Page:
But with the return to Japan of these young scholars, there is commonly an end of effort in the direction of the speciality studied, unless it happens to have been a purely practical subject.
Does this signify incapacity for independent work upon Occidental lines?
Incapacity for creative thought?
Lack of constructive imagination?
Disinclination or indifference?
The history of that terrible mental and moral discipline to which the race was so long subjected would certainly suggest such limitations in the modern Japanese mind.
The plain truth is that young men are sent to foreign seats of learning for other ends than to learn how to devote the rest of their lives to the study of psychology, philology, literature, or modern philosophy.
They are sent abroad to fit them for higher posts in Government-service, and their foreign study is but one obligatory episode in their official career.
Each has to qualify himself for special duty by learning how Western people study and think and feel in certain directions, and by ascertaining the range of educational progress in those directions, but he is not ordered to think or to feel like Western people, which would, in any event, be impossible for him.
He has not, and probably could not have, any deep personal interest in Western learning outside of the domain of applied science.
His business is to learn how to understand such matters from the Japanese, not from the Occidental point of view.
But he performs his part well, does exactly what he has been told to do, and rarely anything more.
It is otherwise in the case of men sent abroad for scientific studies requiring, not only intelligence and memory, but natural quickness of hand and eye, surgery, medicine, military specialities.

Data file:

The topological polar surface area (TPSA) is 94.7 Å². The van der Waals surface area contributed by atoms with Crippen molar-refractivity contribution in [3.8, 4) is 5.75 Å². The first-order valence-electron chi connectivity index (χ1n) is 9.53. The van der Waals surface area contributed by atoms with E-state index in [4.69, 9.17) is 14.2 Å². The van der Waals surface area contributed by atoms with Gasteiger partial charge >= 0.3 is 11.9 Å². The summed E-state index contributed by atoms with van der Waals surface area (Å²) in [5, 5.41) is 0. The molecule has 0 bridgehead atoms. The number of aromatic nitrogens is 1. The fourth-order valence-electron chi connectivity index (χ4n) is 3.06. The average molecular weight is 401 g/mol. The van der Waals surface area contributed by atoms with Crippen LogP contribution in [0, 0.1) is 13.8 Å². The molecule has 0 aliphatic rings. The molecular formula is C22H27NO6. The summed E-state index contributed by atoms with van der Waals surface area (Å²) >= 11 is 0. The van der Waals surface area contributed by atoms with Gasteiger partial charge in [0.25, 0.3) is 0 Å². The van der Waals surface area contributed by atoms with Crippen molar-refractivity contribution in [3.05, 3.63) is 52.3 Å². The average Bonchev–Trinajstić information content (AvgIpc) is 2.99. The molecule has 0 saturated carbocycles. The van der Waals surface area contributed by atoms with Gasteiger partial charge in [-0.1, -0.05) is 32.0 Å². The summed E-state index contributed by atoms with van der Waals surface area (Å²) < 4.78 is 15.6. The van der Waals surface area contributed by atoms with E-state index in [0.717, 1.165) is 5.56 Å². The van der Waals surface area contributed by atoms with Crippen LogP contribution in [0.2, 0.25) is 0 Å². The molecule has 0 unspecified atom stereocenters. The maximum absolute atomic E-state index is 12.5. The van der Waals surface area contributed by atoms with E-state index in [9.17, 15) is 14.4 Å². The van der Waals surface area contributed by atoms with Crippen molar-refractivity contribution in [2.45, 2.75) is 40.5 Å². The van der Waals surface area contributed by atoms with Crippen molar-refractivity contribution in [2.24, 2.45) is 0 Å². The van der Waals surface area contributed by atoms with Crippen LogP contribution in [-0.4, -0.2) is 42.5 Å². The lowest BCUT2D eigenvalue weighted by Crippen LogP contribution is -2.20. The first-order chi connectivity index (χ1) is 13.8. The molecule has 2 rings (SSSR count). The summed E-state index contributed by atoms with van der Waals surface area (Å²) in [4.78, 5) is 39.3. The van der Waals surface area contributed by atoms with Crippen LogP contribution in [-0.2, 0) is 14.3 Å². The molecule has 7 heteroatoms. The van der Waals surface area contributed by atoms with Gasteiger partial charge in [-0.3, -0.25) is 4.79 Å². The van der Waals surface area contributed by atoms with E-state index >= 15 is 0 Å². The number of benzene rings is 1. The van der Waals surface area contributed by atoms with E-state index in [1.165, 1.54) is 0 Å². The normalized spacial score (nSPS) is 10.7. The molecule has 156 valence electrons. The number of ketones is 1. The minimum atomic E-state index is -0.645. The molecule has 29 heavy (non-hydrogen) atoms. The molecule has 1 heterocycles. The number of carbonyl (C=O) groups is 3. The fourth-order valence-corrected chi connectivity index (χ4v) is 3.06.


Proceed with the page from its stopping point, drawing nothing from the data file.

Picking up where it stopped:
I doubt whether the average efficiency of Japanese surgeons can be surpassed.
The study of war, I need hardly say, is one for which the national mind and character have inherited aptitude.
But men sent abroad merely to win a foreign university-degree, and destined, after a term of educational duty, to higher official life, appear to set small value upon their foreign acquirements.
However, even if they could win distinction in Europe by further effort at home, that effort would have to be made at a serious pecuniary sacrifice, and its results could not as yet be fairly appreciated by their own countrymen.
Some of us have wondered at times what the old Egyptians or the old Greeks would have done if suddenly brought into dangerous contact with a civilization like the Occidental.
A civilization of applied mathematics, with sciences and branch-sciences of which the mere names would fill a dictionary.
I think that the history of modern Japan suggests very clearly what any wise people, with a civilization based upon ancestor-worship, would have done.
They would have speedily reconstructed their patriarchal society to meet the sudden peril.
They would have adopted, with astonishing success, all the scientific machinery that they could use.
They would have created a formidable army and a highly efficient navy.
They would have sent their young aristocrats abroad to study alien convention, and to qualify for diplomatic duty.
They would have established a new system of education, and obliged all their children to study many new things.
But toward the higher emotional and intellectual life of that alien civilization, they would naturally exhibit indifference.
Its best literature, its philosophy, its broader forms of tolerant religion could make no profound appeal to the Japanese moral and social experience.
Patrick Lafcadio Hearn